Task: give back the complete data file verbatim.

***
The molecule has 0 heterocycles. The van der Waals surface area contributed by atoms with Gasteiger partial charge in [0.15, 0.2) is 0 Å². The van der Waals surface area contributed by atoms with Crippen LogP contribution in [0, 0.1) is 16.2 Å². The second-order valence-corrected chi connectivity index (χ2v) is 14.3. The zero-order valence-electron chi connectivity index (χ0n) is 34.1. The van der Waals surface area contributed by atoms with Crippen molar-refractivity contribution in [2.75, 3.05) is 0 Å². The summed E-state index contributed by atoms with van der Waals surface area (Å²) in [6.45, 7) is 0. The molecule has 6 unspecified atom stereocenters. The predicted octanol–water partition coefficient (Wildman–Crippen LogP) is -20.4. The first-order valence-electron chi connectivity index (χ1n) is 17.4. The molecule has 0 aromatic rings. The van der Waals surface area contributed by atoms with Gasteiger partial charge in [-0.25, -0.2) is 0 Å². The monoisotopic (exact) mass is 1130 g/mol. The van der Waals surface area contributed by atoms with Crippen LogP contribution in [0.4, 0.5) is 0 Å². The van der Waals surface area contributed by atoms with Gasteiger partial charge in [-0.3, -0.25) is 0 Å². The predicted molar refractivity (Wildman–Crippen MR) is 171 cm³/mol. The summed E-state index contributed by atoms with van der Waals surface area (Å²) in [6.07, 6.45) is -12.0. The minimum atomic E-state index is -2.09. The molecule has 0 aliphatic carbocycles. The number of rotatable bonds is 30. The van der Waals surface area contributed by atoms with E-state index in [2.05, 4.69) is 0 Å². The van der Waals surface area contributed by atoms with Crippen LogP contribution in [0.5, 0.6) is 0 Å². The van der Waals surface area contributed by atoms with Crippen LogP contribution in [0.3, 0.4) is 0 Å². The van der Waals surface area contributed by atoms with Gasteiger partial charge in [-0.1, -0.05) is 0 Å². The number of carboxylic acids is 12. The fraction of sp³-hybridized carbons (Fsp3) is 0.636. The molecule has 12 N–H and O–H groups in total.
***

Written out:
The molecule has 0 heterocycles. The van der Waals surface area contributed by atoms with Gasteiger partial charge in [0.15, 0.2) is 0 Å². The van der Waals surface area contributed by atoms with Crippen LogP contribution in [0, 0.1) is 16.2 Å². The second-order valence-corrected chi connectivity index (χ2v) is 14.3. The zero-order valence-electron chi connectivity index (χ0n) is 34.1. The van der Waals surface area contributed by atoms with Crippen molar-refractivity contribution in [2.75, 3.05) is 0 Å². The summed E-state index contributed by atoms with van der Waals surface area (Å²) in [6.45, 7) is 0. The molecule has 6 unspecified atom stereocenters. The predicted octanol–water partition coefficient (Wildman–Crippen LogP) is -20.4. The first-order valence-electron chi connectivity index (χ1n) is 17.4. The molecule has 0 aromatic rings. The van der Waals surface area contributed by atoms with Gasteiger partial charge in [-0.25, -0.2) is 0 Å². The monoisotopic (exact) mass is 1130 g/mol. The van der Waals surface area contributed by atoms with Crippen LogP contribution in [0.4, 0.5) is 0 Å². The van der Waals surface area contributed by atoms with Gasteiger partial charge in [-0.3, -0.25) is 0 Å². The predicted molar refractivity (Wildman–Crippen MR) is 171 cm³/mol. The summed E-state index contributed by atoms with van der Waals surface area (Å²) in [6.07, 6.45) is -12.0. The minimum atomic E-state index is -2.09. The molecule has 0 aliphatic carbocycles. The number of rotatable bonds is 30. The van der Waals surface area contributed by atoms with E-state index in [2.05, 4.69) is 0 Å². The van der Waals surface area contributed by atoms with Crippen LogP contribution in [0.5, 0.6) is 0 Å². The van der Waals surface area contributed by atoms with Crippen LogP contribution in [0.3, 0.4) is 0 Å². The van der Waals surface area contributed by atoms with Gasteiger partial charge in [-0.1, -0.05) is 0 Å². The number of carboxylic acids is 12. The fraction of sp³-hybridized carbons (Fsp3) is 0.636. The molecule has 12 N–H and O–H groups in total.